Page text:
|Your Brain and Methamphetamine|
The Brain’s Response to Methamphetamine
Hi, my name’s Sara Bellum. Welcome to my magazine series exploring the brain’s response to drugs. In this issue, we’ll investigate many fascinating facts about the stimulant drug methamphetamine. Some of this information was only recently discovered by leading scientists.
Speed, meth, chalk, crystal, ice, glass. These are all names for the drug methamphetamine. Methamphetamine comes in many different forms and is snorted, swallowed, injected, or smoked. The smokable form is known as “ice” or “crystal”, due to its appearance.
Methamphetamine is a powerful drug. If acts by changing how the brain works. It also speeds up many functions in the body. Methamphetamine has a chemical structure that is similar to another drug called amphetamine that I explore in my magazine on stimulants. Methamphetamine can cause lots of harmful things, including inability to sleep, paranoia, aggressiveness, and hallucinations. I’ll tell you more about these later.
How Does Methamphetamine Cause Its Effects?
No matter how methamphetamine is used, it eventually ends up in the bloodstream where it is circulated throughout the brain. Methamphetamine can affect lots ò brain structures, but the ones it affects the most are the ones that contain a chemical called dopamine. The reason for this is that the shape, size, and chemical structure ò methamphetamine and dopamine are similar. Before I tell you more about dopamine and methamphetamine, I’d better tell you how nerve cells work.
Your brain is made up of billions of nerve cells (or neurons). Neurons come in all shapes and sizes, but most have three important parts: a cell body that contains the nucleus and directs the activities of the neuron; dendrites, short fibers that receive messages from other neurons and relay them to the cell body; and an axon, a long single fiber that carries messages from the cell body to dendrites of other neurons. Axons of one neuron and the dendrites of a neighboring neuron are located very close to each other, but they don't actually touch. Therefore, to communicate with each other they use chemical- messengers known as .neurotransmitters. When one neuron wants to send a message to another neuron it releases a neurotransmitter from its axon into the small space that separates the two neurons. This space is called a synapse. The neurotransmitter crosses the synapse and attaches to specific places on the dendrites of the neighboring neuron called receptors. Once the neurotransmitter has relayed its message, it is either destroyed or taken back up into the first neuron where it is recycled for use again. .There are many different neurotransmitters, but the one that is most affected by methamphetamine is dopamine. Do¬pamine is sometimes called the pleasure neurotransmitter because it helps you feel good from things like playing soccer, eating a big piece of chocolate cake, or riding a roller coaster. When some¬thing pleasurable happens, certain axons release lots of dopamine, the dopamine attach¬es to receptors on dendrites of neighboring neurons. And passes on the pleasure mes¬sage. This process is stopped when dopa¬mine is released from the receptors and pumped back into the neuron that released it where it is stored for later use.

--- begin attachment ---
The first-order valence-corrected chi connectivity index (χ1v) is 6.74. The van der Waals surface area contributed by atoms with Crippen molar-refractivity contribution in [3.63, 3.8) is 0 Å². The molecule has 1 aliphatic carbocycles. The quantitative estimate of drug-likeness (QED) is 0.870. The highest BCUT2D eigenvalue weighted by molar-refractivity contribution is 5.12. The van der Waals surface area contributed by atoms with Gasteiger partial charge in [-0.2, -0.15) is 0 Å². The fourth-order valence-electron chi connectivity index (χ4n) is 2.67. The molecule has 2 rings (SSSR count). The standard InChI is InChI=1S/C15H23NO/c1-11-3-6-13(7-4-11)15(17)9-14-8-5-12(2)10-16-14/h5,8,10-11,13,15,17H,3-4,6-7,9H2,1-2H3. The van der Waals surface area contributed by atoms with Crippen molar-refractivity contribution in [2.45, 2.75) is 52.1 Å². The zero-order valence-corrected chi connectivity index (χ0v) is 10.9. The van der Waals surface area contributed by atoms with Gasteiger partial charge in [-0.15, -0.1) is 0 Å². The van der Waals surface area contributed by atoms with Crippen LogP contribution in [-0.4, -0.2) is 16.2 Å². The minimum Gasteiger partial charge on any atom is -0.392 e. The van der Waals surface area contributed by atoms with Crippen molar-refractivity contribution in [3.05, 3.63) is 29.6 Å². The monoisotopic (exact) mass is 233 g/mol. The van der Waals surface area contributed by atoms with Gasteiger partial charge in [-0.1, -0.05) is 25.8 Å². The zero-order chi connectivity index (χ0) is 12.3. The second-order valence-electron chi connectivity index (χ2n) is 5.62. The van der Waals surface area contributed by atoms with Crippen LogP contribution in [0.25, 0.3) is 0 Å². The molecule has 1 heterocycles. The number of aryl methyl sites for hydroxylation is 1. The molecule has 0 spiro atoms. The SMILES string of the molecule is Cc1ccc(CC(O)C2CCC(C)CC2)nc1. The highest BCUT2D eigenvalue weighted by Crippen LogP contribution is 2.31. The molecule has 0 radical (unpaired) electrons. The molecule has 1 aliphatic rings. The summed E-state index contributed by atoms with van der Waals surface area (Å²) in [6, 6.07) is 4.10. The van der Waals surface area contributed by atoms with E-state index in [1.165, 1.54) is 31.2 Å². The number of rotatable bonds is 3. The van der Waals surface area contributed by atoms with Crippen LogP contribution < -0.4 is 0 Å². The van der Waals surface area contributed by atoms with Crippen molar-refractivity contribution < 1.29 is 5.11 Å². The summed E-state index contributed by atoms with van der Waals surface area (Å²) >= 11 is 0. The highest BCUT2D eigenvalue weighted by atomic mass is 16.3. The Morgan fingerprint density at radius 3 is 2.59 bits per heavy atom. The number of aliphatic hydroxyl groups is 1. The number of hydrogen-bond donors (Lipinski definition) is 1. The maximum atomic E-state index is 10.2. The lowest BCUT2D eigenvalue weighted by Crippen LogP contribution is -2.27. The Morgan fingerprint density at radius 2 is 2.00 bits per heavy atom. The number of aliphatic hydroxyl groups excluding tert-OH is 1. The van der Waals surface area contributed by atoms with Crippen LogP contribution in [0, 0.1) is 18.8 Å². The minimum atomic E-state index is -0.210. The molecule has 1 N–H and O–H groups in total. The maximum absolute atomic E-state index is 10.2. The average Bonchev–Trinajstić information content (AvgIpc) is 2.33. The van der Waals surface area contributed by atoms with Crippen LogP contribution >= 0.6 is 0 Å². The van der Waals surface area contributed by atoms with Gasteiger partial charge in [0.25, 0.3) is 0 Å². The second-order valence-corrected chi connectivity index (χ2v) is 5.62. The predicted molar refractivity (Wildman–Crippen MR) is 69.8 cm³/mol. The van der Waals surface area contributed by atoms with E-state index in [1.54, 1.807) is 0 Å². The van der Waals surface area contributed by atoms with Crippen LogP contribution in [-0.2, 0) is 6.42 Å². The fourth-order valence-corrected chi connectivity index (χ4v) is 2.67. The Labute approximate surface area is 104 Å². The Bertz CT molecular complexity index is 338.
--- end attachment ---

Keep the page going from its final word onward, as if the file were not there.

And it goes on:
Glorious Manor, Inc. II and You
If you, a friend or a loved one is suffering from methamphetamine use, abuse or addiction, Glorious Manor, Inc. II can help. The staff of Glorious Manor, Inc. II are especially educated and trained and